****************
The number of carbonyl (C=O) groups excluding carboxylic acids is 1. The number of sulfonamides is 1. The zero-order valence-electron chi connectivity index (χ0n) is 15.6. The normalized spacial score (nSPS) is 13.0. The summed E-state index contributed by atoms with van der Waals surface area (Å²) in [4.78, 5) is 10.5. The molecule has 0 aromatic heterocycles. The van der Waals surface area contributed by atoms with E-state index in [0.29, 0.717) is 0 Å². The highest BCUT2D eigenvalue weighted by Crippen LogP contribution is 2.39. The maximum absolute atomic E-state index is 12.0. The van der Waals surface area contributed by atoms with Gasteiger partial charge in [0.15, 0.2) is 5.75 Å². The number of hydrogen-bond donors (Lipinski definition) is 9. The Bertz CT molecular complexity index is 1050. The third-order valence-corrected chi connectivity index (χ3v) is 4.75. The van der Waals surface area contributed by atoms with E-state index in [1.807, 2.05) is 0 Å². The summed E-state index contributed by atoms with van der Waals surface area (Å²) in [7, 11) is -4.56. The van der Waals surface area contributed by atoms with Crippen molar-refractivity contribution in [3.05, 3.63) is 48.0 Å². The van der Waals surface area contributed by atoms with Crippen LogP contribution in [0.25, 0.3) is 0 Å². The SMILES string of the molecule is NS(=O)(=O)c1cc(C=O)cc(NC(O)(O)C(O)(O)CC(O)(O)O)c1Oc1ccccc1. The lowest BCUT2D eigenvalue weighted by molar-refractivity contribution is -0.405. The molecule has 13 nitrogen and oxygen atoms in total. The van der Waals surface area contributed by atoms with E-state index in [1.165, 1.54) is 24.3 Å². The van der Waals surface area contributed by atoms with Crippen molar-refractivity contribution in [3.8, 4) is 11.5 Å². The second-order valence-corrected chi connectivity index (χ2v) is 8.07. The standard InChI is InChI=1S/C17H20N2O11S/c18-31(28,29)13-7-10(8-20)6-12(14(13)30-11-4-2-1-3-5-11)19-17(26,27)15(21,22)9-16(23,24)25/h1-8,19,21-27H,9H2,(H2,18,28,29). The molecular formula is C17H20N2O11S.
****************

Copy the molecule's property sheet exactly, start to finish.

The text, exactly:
The number of carbonyl (C=O) groups excluding carboxylic acids is 1. The number of sulfonamides is 1. The zero-order valence-electron chi connectivity index (χ0n) is 15.6. The normalized spacial score (nSPS) is 13.0. The summed E-state index contributed by atoms with van der Waals surface area (Å²) in [4.78, 5) is 10.5. The molecule has 0 aromatic heterocycles. The van der Waals surface area contributed by atoms with E-state index in [0.29, 0.717) is 0 Å². The highest BCUT2D eigenvalue weighted by Crippen LogP contribution is 2.39. The maximum absolute atomic E-state index is 12.0. The van der Waals surface area contributed by atoms with Gasteiger partial charge in [0.15, 0.2) is 5.75 Å². The number of hydrogen-bond donors (Lipinski definition) is 9. The Bertz CT molecular complexity index is 1050. The third-order valence-corrected chi connectivity index (χ3v) is 4.75. The van der Waals surface area contributed by atoms with E-state index in [1.807, 2.05) is 0 Å². The summed E-state index contributed by atoms with van der Waals surface area (Å²) in [7, 11) is -4.56. The van der Waals surface area contributed by atoms with Crippen molar-refractivity contribution in [3.05, 3.63) is 48.0 Å². The van der Waals surface area contributed by atoms with Crippen LogP contribution in [0.25, 0.3) is 0 Å². The SMILES string of the molecule is NS(=O)(=O)c1cc(C=O)cc(NC(O)(O)C(O)(O)CC(O)(O)O)c1Oc1ccccc1. The lowest BCUT2D eigenvalue weighted by molar-refractivity contribution is -0.405. The molecule has 13 nitrogen and oxygen atoms in total. The van der Waals surface area contributed by atoms with E-state index in [1.165, 1.54) is 24.3 Å². The van der Waals surface area contributed by atoms with Crippen molar-refractivity contribution in [3.8, 4) is 11.5 Å². The second-order valence-corrected chi connectivity index (χ2v) is 8.07. The standard InChI is InChI=1S/C17H20N2O11S/c18-31(28,29)13-7-10(8-20)6-12(14(13)30-11-4-2-1-3-5-11)19-17(26,27)15(21,22)9-16(23,24)25/h1-8,19,21-27H,9H2,(H2,18,28,29). The molecular formula is C17H20N2O11S.